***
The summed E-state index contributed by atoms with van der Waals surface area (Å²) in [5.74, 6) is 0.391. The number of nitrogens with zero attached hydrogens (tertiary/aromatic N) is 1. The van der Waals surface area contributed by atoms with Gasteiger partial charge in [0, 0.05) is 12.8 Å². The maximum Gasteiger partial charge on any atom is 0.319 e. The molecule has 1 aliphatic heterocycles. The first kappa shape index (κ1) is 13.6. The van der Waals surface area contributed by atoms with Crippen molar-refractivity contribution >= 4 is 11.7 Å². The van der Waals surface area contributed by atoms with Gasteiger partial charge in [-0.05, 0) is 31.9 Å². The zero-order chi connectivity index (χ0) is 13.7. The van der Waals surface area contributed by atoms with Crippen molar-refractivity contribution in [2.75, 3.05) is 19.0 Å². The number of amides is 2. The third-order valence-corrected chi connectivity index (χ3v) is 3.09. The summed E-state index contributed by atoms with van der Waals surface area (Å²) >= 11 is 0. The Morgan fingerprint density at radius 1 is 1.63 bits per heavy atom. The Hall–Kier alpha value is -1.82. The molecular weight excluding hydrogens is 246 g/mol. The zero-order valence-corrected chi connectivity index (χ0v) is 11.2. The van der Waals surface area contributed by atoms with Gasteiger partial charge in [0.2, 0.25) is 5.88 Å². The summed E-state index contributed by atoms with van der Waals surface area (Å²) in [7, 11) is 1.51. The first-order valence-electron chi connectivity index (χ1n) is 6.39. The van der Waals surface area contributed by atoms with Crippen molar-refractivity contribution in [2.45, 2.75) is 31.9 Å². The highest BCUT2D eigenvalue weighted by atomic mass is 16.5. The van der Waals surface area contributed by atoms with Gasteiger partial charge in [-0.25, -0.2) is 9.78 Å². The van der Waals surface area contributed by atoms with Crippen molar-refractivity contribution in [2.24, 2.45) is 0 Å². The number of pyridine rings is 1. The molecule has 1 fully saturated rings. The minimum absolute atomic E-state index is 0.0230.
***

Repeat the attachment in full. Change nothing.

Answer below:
The summed E-state index contributed by atoms with van der Waals surface area (Å²) in [5.74, 6) is 0.391. The number of nitrogens with zero attached hydrogens (tertiary/aromatic N) is 1. The van der Waals surface area contributed by atoms with Gasteiger partial charge in [0, 0.05) is 12.8 Å². The maximum Gasteiger partial charge on any atom is 0.319 e. The molecule has 1 aliphatic heterocycles. The first kappa shape index (κ1) is 13.6. The van der Waals surface area contributed by atoms with Crippen molar-refractivity contribution >= 4 is 11.7 Å². The van der Waals surface area contributed by atoms with Gasteiger partial charge in [-0.05, 0) is 31.9 Å². The zero-order chi connectivity index (χ0) is 13.7. The van der Waals surface area contributed by atoms with Crippen molar-refractivity contribution in [2.75, 3.05) is 19.0 Å². The number of amides is 2. The third-order valence-corrected chi connectivity index (χ3v) is 3.09. The summed E-state index contributed by atoms with van der Waals surface area (Å²) >= 11 is 0. The Morgan fingerprint density at radius 1 is 1.63 bits per heavy atom. The Hall–Kier alpha value is -1.82. The molecular weight excluding hydrogens is 246 g/mol. The zero-order valence-corrected chi connectivity index (χ0v) is 11.2. The van der Waals surface area contributed by atoms with Gasteiger partial charge in [0.2, 0.25) is 5.88 Å². The summed E-state index contributed by atoms with van der Waals surface area (Å²) in [7, 11) is 1.51. The first-order valence-electron chi connectivity index (χ1n) is 6.39. The van der Waals surface area contributed by atoms with Crippen molar-refractivity contribution in [2.45, 2.75) is 31.9 Å². The highest BCUT2D eigenvalue weighted by atomic mass is 16.5. The van der Waals surface area contributed by atoms with Gasteiger partial charge in [-0.25, -0.2) is 9.78 Å². The van der Waals surface area contributed by atoms with Crippen molar-refractivity contribution in [2.24, 2.45) is 0 Å². The number of pyridine rings is 1. The molecule has 1 fully saturated rings. The minimum absolute atomic E-state index is 0.0230.